Intro to Color Printing
I came across a Tetenal 2-step paper developing kit so now I'm curious about maybe trying color printing. I have an Omega C700 enlarger. If I wanted to use that enlarger and not purchase a color head, would a filter pack be the only way to go? What kind of safelight is good /safe with color paper - if any?
If you're not willing to acquire a dichro head then yes, a filter pack will be your only choice. I do, however, highly recommend using a dichro head (especially if you think you're going to be doing a lot of color printing) as it greatly simplifies the process and improves precision. With the filter pack the smallest change in color balance you'll be able to make is usually 5 CC.
For color negative (RA-4) paper a yellow/amber safelight is required, but using a safelight is not recommended if you can avoid it.
You may find this article informative: http://www.apug.org/forums/forum221/...ing-200-a.html
I printed for the first 5 years or so that I printed colour, (way back with EP/2) with acetate filters. Then a dichroic head enlarger came my way as a lot of gear I bought. Oh, it made RA-4 printing a lot handier. Then I spent on a colorstar analyzer, which is not a necessity, but is very appreciated and well made. Keep an eye on a nearby craigslist or kijiji or whatever your local online classifieds are. They will ultimately yield a darkroom lot with the enlarger priced right.
Excellent link, thank you for sharing it.
Originally Posted by E76
I looked around and a C760 Dichro head can be had for less than $50, so I'd be a fool to try and mess with filters. Hmmm... getting more and more interested here...
It's great fun Wolfeye, give it a go.
I wrote that article a while back as I was getting into color darkroom. Since then some of my recommendations have changed. Don't use fuji paper ever. It's not made like the kodak paper and requires its own developer at the full 97 degree temperature process. Kodak paper looks great when processed at room temperature in trays using Kodak Ektacolor RT replenisher (just mix the developer from the three bottles, don't add the starter). Use this with the bleach fix and you are golden. For papers try either Kodak Supra Endura or Kodak Edge (search for it on ebay.)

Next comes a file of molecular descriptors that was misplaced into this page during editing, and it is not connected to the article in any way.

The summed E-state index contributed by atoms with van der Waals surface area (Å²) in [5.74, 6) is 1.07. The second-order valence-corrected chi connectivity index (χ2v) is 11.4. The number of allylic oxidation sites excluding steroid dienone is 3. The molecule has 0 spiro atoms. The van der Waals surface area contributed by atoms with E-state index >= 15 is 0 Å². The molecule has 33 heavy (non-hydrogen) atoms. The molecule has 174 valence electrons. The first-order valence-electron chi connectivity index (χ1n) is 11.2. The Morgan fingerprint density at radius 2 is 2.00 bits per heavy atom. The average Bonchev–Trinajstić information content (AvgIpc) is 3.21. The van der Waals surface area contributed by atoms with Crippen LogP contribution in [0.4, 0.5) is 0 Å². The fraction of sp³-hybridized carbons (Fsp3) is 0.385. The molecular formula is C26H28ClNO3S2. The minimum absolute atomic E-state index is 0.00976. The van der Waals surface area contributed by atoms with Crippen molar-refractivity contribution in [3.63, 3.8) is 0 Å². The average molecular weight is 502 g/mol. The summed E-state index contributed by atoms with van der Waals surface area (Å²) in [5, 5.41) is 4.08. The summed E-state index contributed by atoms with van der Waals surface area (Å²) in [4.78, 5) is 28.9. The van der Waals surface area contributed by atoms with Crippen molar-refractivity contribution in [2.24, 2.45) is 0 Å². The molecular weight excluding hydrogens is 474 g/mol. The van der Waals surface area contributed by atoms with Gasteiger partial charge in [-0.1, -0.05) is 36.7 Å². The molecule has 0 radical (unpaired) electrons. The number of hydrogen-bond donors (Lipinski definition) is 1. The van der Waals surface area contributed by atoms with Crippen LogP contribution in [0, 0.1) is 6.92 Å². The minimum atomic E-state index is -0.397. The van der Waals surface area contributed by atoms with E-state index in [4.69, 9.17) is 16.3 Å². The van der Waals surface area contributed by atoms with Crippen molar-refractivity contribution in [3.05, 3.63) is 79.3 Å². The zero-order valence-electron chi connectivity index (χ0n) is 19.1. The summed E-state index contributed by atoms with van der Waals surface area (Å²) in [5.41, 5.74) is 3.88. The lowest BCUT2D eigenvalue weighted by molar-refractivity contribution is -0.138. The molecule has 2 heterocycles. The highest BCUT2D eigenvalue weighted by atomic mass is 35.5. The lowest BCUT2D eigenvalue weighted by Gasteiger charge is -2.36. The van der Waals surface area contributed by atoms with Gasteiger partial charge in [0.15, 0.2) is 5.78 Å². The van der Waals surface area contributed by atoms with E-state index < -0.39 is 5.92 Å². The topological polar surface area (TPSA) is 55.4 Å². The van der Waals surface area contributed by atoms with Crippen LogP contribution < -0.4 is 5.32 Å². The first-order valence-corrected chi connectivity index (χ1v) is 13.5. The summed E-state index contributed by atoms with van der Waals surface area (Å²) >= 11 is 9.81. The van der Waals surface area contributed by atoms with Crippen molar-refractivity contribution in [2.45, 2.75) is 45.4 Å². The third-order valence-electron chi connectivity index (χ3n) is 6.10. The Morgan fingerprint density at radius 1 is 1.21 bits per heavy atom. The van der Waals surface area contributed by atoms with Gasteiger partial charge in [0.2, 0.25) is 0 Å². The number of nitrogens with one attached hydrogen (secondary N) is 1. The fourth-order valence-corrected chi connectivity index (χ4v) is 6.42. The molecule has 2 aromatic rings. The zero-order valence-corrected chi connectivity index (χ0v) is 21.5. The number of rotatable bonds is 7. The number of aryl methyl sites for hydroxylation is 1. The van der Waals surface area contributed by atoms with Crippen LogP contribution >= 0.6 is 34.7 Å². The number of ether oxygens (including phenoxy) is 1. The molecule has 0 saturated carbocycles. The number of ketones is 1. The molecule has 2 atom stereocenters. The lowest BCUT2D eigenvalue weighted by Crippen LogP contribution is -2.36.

Why leave the starter out?
Originally Posted by tiberiustibz
When mixing a tank solution from the replenisher, Kodak calls for adding 175ml of water and 25ml of starter to 800 ml of mixed replenisher for 1L of working tank solution. From personal experience using the replinisher without diluting it to a tank solution you will have to stop down to f32 to get a 10 second exposure.
BTW, nothing wrong with the Fuji CA paper. It processes at the same time and temperature as Kodak's: 45 seconds for the developer, 30 second stop, 30 second rinse, 45 seconds for the Blix, and 1:30 (3x30 seconds each) for the final rinse - all at 95F.
Tom, try the Fuji at room temperature! :D And have fun.
As for the starter, if you want to work at RT then leave the starter out and use the replenisher.
My advice: do what we say; be happy. It's much better than ignoring the advice and coming back in 2 months wondering why all your images are pink in the highlights. It took me a year and a half to figure all of this out. Gain from other people's mistakes, you don't have to make them yourself.
Originally Posted by Wolfeye
I think the filter method is just fine. Sure you have to go through a box of filters and put a filter pack together (it takes me about 7~8 minutes to get a roughly accurate color correction in), but once you get a good color balance, the variation of color on the same roll of film shouldn't be that different and the rest of the printing session should be somewhat simple.
PS: This is a nice article that has helped me in the past.